• Elena Caldera

Mamma Mia!: A Film That Celebrates Women

As I'm listening to the Mamma Mia! soundtrack I can't help but reminisce of my childhood love for this movie. I would sing to the top of my lungs 'Dancing Queen' and one day aspire to live on a small island surrounded by the pearly blue seas of Greece. Released in 2008, the charismatic blockbuster musical is still talked about despite being fourteen years old. Today through social media, we can see the rise of fashion trends inspired by the characters' fashion (especially that of Sophie, our protagonist) and trending audios from the soundtrack. The hype of Mamma Mia in the 2000s was huge, competing with more “sophisticated” movies like Batman: The Dark Knight. Why are audiences, specifically women, still attracted to such a nonsensical movie?

The poster of the musical and film, Mamma Mia, featuring the main characters.

Certainly Mamma Mia is not known for its plot; though entertaining, it is full of plot holes, random or distracting dancing sequences, and absurd characters. But if you come into this movie with critical eyes then you'll be missing out on the great fun that is just vibing with it. What makes Mamma Mia stand out from your typical blockbuster films is that it is a movie which simply serves as a means to have a good time. The saturated colors, bright visuals, glowy summer beach, and the catchiness of ABBA songs bring happiness that is almost impossible not to be consumed by. For me, the music is what elevates the movie, definitely not the exaggerated acting or average script. No other film can replicate the utter glee and feels you get when watching a bunch of people singing and dancing to Voulez-Vous with disco lights flaring around the chaotic night.


The musicality, happy cinematography, and colorful setting are nailed by Mamma Mia, not in a technical sense, but in a sense of transmitting joy! Yet there's another respectable element of Mamma Mia: the pure celebration of women. Out of the three male romance interests for Donna (the mother of the protagonist), none of them aggressively compete for her love or demonstrate traits of toxic masculinity. Furthermore, Sophie's fiancée even admits to thinking of his bachelorette party as “the last night before the greatest adventure of his life (his marriage with Sophie)” instead of the problematic joke that a man's bachelorette party is their last night of freedom. Women in this film are treated kindly, their friendship and companionship are beautifully displayed. A huge difference between films in the 2000s movies (e.i. Mean Girls) that loved to pit women against each other.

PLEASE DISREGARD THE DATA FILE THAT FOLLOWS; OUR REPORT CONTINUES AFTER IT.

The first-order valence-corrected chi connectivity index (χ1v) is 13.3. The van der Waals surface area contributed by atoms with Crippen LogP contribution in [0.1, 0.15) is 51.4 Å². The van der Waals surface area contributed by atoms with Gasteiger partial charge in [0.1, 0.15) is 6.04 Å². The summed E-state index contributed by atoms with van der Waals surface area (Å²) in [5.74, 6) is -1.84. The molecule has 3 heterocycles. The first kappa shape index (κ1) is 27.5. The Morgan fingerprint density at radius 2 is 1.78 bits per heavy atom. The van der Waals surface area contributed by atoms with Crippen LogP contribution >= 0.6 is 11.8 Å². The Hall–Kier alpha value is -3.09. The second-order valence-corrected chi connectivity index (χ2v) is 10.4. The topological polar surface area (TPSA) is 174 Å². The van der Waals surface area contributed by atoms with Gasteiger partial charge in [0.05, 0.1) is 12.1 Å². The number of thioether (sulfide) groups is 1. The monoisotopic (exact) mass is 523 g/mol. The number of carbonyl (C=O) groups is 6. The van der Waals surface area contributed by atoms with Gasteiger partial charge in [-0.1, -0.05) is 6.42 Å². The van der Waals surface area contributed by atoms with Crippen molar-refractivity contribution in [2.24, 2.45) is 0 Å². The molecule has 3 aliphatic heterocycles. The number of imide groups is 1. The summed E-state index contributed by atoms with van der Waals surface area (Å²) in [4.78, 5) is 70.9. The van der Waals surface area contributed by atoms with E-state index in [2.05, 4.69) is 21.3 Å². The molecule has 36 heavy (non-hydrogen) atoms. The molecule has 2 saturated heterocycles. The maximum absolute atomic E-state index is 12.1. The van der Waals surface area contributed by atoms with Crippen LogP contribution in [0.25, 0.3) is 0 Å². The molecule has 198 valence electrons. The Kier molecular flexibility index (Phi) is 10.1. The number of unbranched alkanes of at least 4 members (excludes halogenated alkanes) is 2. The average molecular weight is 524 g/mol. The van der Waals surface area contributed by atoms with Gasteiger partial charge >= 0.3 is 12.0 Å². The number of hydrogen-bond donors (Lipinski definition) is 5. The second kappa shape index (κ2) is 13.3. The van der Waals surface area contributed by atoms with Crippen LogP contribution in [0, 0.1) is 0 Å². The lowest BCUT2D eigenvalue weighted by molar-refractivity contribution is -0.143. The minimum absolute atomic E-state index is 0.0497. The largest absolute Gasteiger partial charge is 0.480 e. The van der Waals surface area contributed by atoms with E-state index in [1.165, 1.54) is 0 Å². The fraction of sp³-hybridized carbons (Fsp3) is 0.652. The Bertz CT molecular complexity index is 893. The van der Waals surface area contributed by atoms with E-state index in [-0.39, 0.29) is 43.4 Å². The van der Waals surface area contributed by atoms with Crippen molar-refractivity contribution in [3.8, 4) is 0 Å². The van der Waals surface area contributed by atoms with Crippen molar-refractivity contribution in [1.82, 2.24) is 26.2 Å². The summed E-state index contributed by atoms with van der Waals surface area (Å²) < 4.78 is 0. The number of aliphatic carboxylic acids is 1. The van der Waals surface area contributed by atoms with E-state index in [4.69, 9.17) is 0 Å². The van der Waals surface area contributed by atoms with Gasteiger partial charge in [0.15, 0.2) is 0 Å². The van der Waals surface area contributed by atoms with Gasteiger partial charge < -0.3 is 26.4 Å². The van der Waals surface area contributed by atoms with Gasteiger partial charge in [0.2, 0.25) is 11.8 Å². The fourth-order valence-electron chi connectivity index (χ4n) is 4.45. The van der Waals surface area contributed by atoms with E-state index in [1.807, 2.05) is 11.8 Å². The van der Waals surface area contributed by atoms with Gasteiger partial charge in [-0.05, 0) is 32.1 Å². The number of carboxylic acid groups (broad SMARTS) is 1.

My favorite best friend trio were the Dynamos: Donna, Tanya, and Rosie. These best friends and ex band members, were depicted like authentical friends. While movies typically tend to shy away from making older women characters fun and carefree, the Dynamos are far from reserved and sane women! All of them are in their 50’s but are arguably the most hyperactive characters. They like to party, they want to find love, and behave like teenagers. The movie doesn't look down at this behavior, it actually praises it. Yes, they're wild, carefree, and teen spirited, but they're also wise and sensible. Older women in the media are always depicted as the wise mentor as though that is all there is to older women. Having fun shouldn't be restricted to teens and young adults. Whatever stage you are in life, you should live it as you please. Every woman out there, no matter their age, can have a good time and be a Dancing Queen!


Mamma Mia will maintain its status and appreciation for more years to come, at least that is my prediction. The safe space for women of all ages to feel comfortable and cherished is what attracts female audiences to this absolute blast of a movie. For me, Mamma Mia will always have a place in my heart. It is an experience, impossible to finish it without having a smile on your face. Critics of great cinema like to bash on the ridiculousness of Mamma Mia, but what is the importance of technicality? In the greater scheme of things, a movie that evokes true happiness and moves an audience, is the most successful attribute a film can reach. If you haven't watched this musical, this is your call to do it!


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